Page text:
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ver and gold; while every day's ex. The important services rendered to perience unfolds to us the excellen- mankind by larger animals, are too cies of less valuable though more well known to require any notice ; useful metals. It may be said, that but much remains to be done as to discoveries of the greatest impor. the investigation of evils, caused by tance have generally been found out numerous insects, which, though by chance, and that we are not in- small, and seemingly innoxious, car. debted to the actual researches of ry devastation and ruin wherever the naturalist for them. For in- they go. The remedy of this misstance, we know not to whom our chief can only come from the ento. thanks are due for the discovery of mologist. The “ close connections, the unerring magnet, nor by what nice dependencies,” of the three means it was detected; but we kingdoms of nature upon each other know that if experiments, resulting are very apparent: plants and anifrom a desire of becoming acquaint- mals, for the most part, flourish ed with the productions of nature, from the nutriment afforded by the had not been practised upon it, we earth; and man, in return, is noushould at this day have remained rished by plants and animals. totally ignorant of its use,

The objects which excite the acThe vegetable kingdom more im. tention of the naturalist are dispersmediately assists our animal enjoy. ed all over the habitable world, and ments. Healing and nutritive plants act alike upon his feelings, whether are for the most part distinguished he contemplates them on his native from poisonous and noxious weeds, plains, or by the place which they hold in the system of botany. A botanist tra

« At the farthest verge velling in an unknown region, and of the green earth, in distant barba. surrounded by plants quite new to

rous climes, him, would be able to tell the virtues Rivers unknown to song, where first of any herb he might meet with,

the sun and apply it accordingly, from the Gilds Indian mountains, or his setting analogy which it bears to a salurary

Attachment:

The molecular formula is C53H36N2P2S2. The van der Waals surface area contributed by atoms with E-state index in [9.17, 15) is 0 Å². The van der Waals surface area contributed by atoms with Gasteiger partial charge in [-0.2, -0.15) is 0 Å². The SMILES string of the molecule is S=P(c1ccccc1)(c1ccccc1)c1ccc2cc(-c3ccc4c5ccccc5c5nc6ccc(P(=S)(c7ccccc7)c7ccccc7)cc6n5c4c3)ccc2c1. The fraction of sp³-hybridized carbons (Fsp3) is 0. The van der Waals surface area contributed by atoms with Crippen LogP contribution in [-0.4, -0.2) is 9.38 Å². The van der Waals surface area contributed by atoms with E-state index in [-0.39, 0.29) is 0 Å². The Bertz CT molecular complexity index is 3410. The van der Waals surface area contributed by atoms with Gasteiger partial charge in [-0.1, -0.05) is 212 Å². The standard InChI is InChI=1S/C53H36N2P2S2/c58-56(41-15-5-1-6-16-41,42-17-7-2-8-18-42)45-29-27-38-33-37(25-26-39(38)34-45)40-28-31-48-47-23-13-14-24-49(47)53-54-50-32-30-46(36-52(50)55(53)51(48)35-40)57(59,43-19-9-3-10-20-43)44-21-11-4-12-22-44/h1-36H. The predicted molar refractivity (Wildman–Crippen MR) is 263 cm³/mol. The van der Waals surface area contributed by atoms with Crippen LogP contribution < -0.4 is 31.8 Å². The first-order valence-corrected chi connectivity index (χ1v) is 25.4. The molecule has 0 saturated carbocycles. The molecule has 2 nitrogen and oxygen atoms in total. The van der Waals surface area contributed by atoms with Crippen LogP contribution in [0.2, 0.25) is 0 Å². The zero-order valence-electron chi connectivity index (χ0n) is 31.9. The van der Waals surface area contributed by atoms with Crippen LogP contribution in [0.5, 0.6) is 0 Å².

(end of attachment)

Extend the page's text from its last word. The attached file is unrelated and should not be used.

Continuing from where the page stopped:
beams or hurtful department, and thus pro- Flame on th’ Atlantic isles."

a comfortable subsistence; while the unskilful collector might Such are the uses, and such the be poisoned amidst a copious selec- pleasures, which result from the tion of salubrious plants, froin not study of Nature ; her beauties will being able to judge of their qualities ever afford delight, while every and analogies. The fruits of the fresh inspection of her charms must earth supply us with grateful food, more strongly convince us of the afford sensual delight, and at the wisdom and power of Him who same time they raise our ideas to “ formed, sustains, and animates the the contemplation of infinite wisdom whole." and goodness. The fast-drooping flower, sad emblem of our short du. ration, gives us the comfortable as. surance of “ another and a better For the Literary Magazine. world.”

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THE LESSON OF FRUGALITY.

An Anecdote.

“ Shall I be left abandon'd to the

dust, When fate relenting bids the flower

revive ; Shall Nature's voice, to man alone

unjust, Bid him, tho’ doom'd to perish, hope

to live? VOL. VIII. NO, L.

ABOUT the middle of the last century, a venerable old Dutch gentleman, who had passed through all the offices in one of the principal towns in Holland with honour and